Given the level of distrust in election systems in recent years, I became curious about verifiable voting systems – systems in which you can ensure that your vote was really counted, and counted correctly. Systems in which everyone (or at least interested parties) can verify that election results precisely reflect the votes cast. The verifiable voting system I’ll describe is pretty close to “regular” voting for voters. They don’t need to care the election is e2e verified, they just need to vote like normal. Only people interested in verifying need to do anything beyond casting a standard ballot. This blog post discusses the current work in verifiable voting systems, both in theory and in practice.
Verifiable voting is hard because systems must satisfy two requirements that appear to be at odds:
- Every individual should be able to verify their vote was properly counted.
- No individual should be able to prove who they voted for.
Any system where a 3rd party can determine, with certainty, the vote of a specific individual is vulnerable to coercion.
Most of these systems rely on cryptography – Rivest created a system which does not rely on cryptography, although the complexity of filling out the ballot seems too funky to use in practice. But, modern cryptographic voting systems have enabled an end-user voting experience essentially identical to what voters expect but with the added bonus of end-to-end verifiability.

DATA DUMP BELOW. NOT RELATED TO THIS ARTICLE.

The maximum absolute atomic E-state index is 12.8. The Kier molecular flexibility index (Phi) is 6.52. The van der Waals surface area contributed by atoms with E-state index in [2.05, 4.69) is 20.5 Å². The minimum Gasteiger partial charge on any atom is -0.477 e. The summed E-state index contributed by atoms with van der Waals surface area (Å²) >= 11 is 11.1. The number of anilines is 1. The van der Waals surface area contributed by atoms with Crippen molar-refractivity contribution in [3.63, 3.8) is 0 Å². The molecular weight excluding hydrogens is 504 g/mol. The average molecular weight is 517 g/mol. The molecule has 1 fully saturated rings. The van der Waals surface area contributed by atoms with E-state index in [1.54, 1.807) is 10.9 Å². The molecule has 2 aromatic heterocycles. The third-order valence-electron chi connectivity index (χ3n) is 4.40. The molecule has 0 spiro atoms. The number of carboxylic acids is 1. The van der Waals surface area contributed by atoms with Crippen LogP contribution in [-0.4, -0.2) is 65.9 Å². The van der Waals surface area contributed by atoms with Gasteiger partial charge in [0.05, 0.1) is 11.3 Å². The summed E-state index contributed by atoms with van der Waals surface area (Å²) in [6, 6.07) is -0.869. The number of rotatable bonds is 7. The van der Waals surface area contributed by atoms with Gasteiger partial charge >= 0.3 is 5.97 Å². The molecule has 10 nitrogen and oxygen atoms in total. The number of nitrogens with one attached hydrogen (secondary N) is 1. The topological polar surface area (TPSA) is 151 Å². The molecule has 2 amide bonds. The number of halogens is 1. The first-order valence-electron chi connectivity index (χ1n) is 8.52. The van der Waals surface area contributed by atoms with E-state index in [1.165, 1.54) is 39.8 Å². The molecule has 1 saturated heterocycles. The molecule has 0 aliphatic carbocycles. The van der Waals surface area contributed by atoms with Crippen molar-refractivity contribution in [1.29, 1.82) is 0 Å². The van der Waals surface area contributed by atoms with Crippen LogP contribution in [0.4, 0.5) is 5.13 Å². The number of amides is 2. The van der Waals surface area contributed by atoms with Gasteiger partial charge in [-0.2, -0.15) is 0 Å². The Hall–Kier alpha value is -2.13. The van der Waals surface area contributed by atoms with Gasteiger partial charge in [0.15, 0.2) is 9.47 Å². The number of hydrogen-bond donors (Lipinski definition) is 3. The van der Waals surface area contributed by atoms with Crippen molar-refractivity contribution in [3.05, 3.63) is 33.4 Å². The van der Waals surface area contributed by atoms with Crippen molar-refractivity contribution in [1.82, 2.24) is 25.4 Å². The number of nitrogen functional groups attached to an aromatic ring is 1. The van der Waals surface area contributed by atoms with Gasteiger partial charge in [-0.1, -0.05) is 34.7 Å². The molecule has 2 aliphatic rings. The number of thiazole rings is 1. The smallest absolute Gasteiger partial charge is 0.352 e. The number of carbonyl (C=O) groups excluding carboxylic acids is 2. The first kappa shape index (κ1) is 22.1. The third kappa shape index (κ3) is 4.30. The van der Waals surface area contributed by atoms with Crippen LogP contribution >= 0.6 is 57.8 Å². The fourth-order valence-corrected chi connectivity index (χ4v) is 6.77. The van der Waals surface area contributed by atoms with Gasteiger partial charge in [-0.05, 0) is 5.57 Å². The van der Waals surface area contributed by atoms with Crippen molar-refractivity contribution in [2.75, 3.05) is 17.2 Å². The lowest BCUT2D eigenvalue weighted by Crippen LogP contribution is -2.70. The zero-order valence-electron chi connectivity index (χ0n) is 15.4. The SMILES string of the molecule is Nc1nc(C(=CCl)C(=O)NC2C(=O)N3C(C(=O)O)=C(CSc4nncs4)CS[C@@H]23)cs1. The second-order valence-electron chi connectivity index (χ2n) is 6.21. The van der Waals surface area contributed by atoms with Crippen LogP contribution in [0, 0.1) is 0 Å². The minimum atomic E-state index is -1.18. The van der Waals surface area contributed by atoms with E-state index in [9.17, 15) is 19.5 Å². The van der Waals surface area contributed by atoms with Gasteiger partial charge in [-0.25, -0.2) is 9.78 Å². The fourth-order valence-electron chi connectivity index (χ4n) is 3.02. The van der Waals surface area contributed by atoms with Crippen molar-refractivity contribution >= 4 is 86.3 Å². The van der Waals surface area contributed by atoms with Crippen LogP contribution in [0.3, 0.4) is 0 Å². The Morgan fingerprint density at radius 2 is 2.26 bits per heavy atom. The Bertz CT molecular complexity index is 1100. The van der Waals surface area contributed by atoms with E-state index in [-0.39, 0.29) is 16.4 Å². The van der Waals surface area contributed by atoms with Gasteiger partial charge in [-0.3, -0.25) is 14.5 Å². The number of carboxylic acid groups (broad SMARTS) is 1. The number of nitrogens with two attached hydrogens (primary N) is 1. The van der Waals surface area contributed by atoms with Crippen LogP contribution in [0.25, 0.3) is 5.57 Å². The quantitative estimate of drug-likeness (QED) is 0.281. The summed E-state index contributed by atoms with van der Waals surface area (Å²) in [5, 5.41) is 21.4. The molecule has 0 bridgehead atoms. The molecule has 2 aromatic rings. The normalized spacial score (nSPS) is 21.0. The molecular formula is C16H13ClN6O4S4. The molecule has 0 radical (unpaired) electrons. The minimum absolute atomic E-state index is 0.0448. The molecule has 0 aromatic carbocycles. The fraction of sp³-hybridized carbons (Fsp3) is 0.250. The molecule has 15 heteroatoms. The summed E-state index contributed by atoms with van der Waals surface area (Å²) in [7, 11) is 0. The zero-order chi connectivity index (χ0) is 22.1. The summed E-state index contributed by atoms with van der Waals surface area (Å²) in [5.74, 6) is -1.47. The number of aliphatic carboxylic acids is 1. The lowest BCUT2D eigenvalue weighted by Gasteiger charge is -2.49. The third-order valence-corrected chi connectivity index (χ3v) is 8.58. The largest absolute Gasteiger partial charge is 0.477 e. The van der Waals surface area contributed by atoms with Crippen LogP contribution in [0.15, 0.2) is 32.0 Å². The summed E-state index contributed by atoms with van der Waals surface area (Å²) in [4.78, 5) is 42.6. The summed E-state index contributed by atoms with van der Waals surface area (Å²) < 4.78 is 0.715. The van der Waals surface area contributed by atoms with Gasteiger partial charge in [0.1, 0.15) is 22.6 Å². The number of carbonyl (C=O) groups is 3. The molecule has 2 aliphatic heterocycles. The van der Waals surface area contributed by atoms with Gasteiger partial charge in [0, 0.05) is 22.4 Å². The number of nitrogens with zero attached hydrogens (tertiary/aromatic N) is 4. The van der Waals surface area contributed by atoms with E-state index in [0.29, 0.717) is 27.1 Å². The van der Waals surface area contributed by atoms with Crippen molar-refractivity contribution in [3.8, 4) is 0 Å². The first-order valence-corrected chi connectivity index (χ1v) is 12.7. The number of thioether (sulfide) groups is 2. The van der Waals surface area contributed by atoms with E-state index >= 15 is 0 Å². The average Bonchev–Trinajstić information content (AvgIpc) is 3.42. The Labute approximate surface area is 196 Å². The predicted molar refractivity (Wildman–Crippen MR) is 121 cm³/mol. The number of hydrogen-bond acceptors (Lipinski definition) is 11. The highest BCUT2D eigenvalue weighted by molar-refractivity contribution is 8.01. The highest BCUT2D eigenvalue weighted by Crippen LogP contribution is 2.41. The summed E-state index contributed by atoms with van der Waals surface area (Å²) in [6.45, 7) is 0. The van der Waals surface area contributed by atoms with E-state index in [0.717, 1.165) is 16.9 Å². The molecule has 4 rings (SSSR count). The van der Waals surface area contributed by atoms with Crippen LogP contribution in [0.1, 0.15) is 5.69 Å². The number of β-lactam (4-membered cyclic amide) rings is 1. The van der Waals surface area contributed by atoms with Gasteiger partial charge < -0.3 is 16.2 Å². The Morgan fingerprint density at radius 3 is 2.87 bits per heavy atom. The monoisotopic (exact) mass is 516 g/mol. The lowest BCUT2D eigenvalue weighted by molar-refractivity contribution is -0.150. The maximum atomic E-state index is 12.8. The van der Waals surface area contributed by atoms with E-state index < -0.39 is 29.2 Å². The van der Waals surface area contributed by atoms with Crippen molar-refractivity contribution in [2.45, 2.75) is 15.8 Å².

In this blog post I’ll provide a high level overview of how verifiable voting functions, followed by a slightly more mathy look at how it all works under the hood. There several different verifiable voting systems that have been conceived of – I’ll be describing a system called Prêt à Voter (
the only one, to my knowledge, that’s been used in a real election. Someone recently brought Scantegrity to my attention, which was also used in two US elections.). Going into the 2020 Election, Microsoft has been pushing Election Guard, a system based on Homomorphic encryption. I won’t go into that system here.
Disclaimer: I am not an expert in any of these subjects. Please don’t build a voting system from my blog post.
At a High Level
The first key insight in verifiable voting is the “split ballot”. The candidate labels of the ballot are on the left side. The right side of ballot is where the actual votes are recorded. Each ballot has a randomized order – this means that a right-hand ballot alone can’t reveal who the vote was cast for. The right side also contains an encrypted QR code or piece of text that securely indicates the ballot ordering so that the vote can be counted. When a voter votes, they mark the appropriate option on the right side, split off and destroy the left-hand side of the ballot, and submit the right-hand side. They’ll receive a copy of the right-hand side of their ballot as a receipt.